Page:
Financial Planning: Are you doing enough?

Confused about your finances? Wondering how you can save money for big things like a down payment on a house? You’re not alone. Plenty of people are simply uninformed about a whole host of financial issues.

But don’t worry. This guide will cover all the basics of getting control over the present and future of your money.

What is financial planning?

Financial planning is the process of wisely managing your finances so you can achieve your goals and dreams. It also involves negotiating the financial barriers that inevitably arise at every stage of life.

First, you’ll need to establish some goals. Do you want to travel the world? Do you want to own a house? Do you want to have enough saved so you can retire at 65?

If you think financial planning is only for the rich, you’re wrong. Anyone at any income bracket can begin to improve their financial health and start working toward their goals. Here are the basic steps to creating the financial future you want:

  • Identify your goals. Goals consist of anything that you want to do in the future that requires a significant amount of funding. Do you want to pass on a home to your children? You’ll need to save for that down payment on a house. Do you want to retire early? You’ll have to start a retirement plan as soon as possible.
  • Collect your financial data. What is the value of your cash, investments and other assets versus your debts? This is your net worth. You may want to also take stock of your monthly budget. How much money is going in and out after each paycheck? All of this plays into your financial plan.
  • Develop your step-by-step goals. Financial goals typically have short-term and long-term components. Reducing credit card debt in the short-term, for example, can lead to more funds added to your retirement plan and an increase in your net worth. Making and following a budget is typically the easiest first step to reaching your goals.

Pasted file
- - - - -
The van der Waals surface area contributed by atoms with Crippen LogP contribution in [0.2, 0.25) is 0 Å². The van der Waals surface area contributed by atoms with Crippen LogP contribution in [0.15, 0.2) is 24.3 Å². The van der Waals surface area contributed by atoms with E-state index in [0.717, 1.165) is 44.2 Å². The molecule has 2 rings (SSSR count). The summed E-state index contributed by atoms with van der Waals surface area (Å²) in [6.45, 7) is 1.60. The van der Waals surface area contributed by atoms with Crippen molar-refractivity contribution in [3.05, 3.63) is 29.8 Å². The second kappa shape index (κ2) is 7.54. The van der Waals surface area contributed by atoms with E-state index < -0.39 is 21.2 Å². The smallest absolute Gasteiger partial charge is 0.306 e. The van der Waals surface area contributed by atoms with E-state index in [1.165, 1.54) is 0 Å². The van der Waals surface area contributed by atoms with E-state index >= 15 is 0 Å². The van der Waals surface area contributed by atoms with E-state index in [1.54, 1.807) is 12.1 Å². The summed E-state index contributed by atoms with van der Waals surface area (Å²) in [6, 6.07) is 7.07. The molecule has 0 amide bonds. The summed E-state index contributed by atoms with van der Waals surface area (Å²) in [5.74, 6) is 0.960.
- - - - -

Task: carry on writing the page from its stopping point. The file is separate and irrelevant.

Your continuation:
• Get the ball rolling. After setting realistic goals, check on your budget and short-term goals each month. Keep track of your credit score, for example, and figure out how you can raise it or keep it high over time.
  • Be willing to adjust. Financial plans aren’t set in stone. They often have to adapt to emergency situations or new life developments, like the birth of a baby. Re-examine your goals and needs every six months or so.
  • Consider getting help. If it’s within your budget, consider getting a financial advisor. They can typically help with big issues like estate planning, tax strategy or choosing proper life insurance. They also help with typical financial problems like budgeting, investing and retirement planning.

Types of Savings

About 56 percent of U.S. residents don’t have a rainy day fund that would cover three months of expenses, the minimum recommended amount for your emergency fund. Ideally, you should have six months of expenses saved in that fund.

Begin by setting a monthly savings goal. This gets you in the habit of saving regularly and makes the task less daunting. One way to do this is by automatically transferring funds to your savings account after each paycheck.

There are three types of savings accounts: Regular savings accounts, money market accounts and certificates of deposit.